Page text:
Ione city sign

Photo By: Sydney Martinez

Saloon in Ione

Photo By: Sydney Martinez

dilapidated cabin in Ione

Photo By: Sydney Martinez

Old homestead in Ione

Photo By: Sydney Martinez

Old homestead in Ione

Photo By: Sydney Martinez

Ione

Address:
ROUTE 844
IONE, NV 89310

(775) 964-2003

Similar to many other ill-fated boomtowns that decorate the Nevada countryside, the small town of Ione has managed to hang on all these years and continues to pride itself as  the “Town That Refused to Die.” Originally founded all the way back in 1863, Ione catapulted to success as a trade and milling center after silver was discovered in the nearby Shoshone Mountain Range. By the time Nevada officially became a state in 1864, Ione’s population soared over 600 and proudly held the title of Nye County’s seat. During this time, an $800 stipend was granted to construct the county’s very first courthouse, which still remains here today. Ione’s prosperity was short lived however, as the up-and-coming town of Belmont snatched most of its population away in just a few short years. By 1867, most of Ione’s population had dwindled and the county seat was relocated to Belmont.  

With few remaining residents, Ione boomed again in 1896 when a new 10-stamp mill was constructed. Additionally, in 1897 A. Phelps Stokes, a prominent merchant/banker/publicist/philanthropist [owner of Austin’s well-known Stokes Castle] purchased the majority of the mining and milling interests in the Union District, an effort that essentially resurrected this nearly deserted town. This brief revival unfortunately lasted only one year, as silver significantly dropped in value just one year later in 1898. Another minimal burst of activity occurred in 1912 when prospectors were drawn to the area in search of cinnabar deposits, but ended in 1914.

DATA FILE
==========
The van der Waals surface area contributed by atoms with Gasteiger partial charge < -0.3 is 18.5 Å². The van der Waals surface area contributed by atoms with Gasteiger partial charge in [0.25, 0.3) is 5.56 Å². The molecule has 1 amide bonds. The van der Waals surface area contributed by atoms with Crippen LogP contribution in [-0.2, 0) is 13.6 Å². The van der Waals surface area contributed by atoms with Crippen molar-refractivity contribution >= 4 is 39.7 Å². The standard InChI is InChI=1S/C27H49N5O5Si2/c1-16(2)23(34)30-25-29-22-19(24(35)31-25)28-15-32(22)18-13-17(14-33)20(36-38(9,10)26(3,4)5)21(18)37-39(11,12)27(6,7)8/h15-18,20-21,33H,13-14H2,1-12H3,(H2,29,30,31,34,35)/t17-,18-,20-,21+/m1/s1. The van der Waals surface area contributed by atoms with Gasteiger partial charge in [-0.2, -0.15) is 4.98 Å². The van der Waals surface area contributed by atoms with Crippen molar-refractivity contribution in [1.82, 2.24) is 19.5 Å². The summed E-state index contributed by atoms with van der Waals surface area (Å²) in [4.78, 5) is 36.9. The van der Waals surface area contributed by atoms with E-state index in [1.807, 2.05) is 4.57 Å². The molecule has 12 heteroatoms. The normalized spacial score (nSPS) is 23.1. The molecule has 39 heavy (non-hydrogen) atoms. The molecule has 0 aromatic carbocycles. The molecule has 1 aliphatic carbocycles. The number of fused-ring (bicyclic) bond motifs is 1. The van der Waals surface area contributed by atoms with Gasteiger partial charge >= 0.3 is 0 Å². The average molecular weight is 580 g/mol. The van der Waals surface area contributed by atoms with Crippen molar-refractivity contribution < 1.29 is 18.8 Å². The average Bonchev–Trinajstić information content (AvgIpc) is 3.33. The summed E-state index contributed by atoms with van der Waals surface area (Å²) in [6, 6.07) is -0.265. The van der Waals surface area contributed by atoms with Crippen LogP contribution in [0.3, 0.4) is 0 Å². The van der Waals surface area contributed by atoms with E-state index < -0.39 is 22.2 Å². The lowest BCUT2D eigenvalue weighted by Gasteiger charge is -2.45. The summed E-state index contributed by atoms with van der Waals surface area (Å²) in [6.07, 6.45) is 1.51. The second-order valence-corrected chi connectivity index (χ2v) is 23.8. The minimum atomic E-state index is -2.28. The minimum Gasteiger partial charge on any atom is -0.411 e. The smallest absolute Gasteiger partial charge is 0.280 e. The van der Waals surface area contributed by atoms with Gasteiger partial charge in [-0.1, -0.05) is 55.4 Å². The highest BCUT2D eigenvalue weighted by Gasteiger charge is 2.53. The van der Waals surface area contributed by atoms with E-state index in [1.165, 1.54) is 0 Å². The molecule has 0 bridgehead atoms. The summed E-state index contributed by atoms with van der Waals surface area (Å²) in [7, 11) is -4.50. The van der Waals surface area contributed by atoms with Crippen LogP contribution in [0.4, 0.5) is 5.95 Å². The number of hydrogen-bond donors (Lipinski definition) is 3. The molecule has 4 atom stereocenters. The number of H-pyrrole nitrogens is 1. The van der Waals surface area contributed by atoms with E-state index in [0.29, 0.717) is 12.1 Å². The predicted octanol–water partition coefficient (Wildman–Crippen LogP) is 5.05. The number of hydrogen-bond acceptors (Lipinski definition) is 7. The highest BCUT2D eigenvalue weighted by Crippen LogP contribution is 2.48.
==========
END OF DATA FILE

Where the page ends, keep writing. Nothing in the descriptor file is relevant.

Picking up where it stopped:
While Ione’s mines never achieved the level of success it initially promised, the town hasn’t ever been completely abandoned. With a very small population of 41, not much remains open to the public. Ione’s post office closed for the last time in 1959, and it appears all remaining businesses have ceased with the exception of one market. Regardless, this fascinating living ghost town is endlessly interesting and makes for a fascinating adventure. An Ione fun fact to make note of: Tremors, the 1990 American western monster film featuring Kevin Bacon, was filmed in Ione! 

While few RV hookups and campsites can be found in Ione, the town is close to additional accommodations at Berlin-Icthyosaur State Park, and Gabbs, Nevada. Anyone interested in exploring ghost towns, Ione is definitely one to add to the list!

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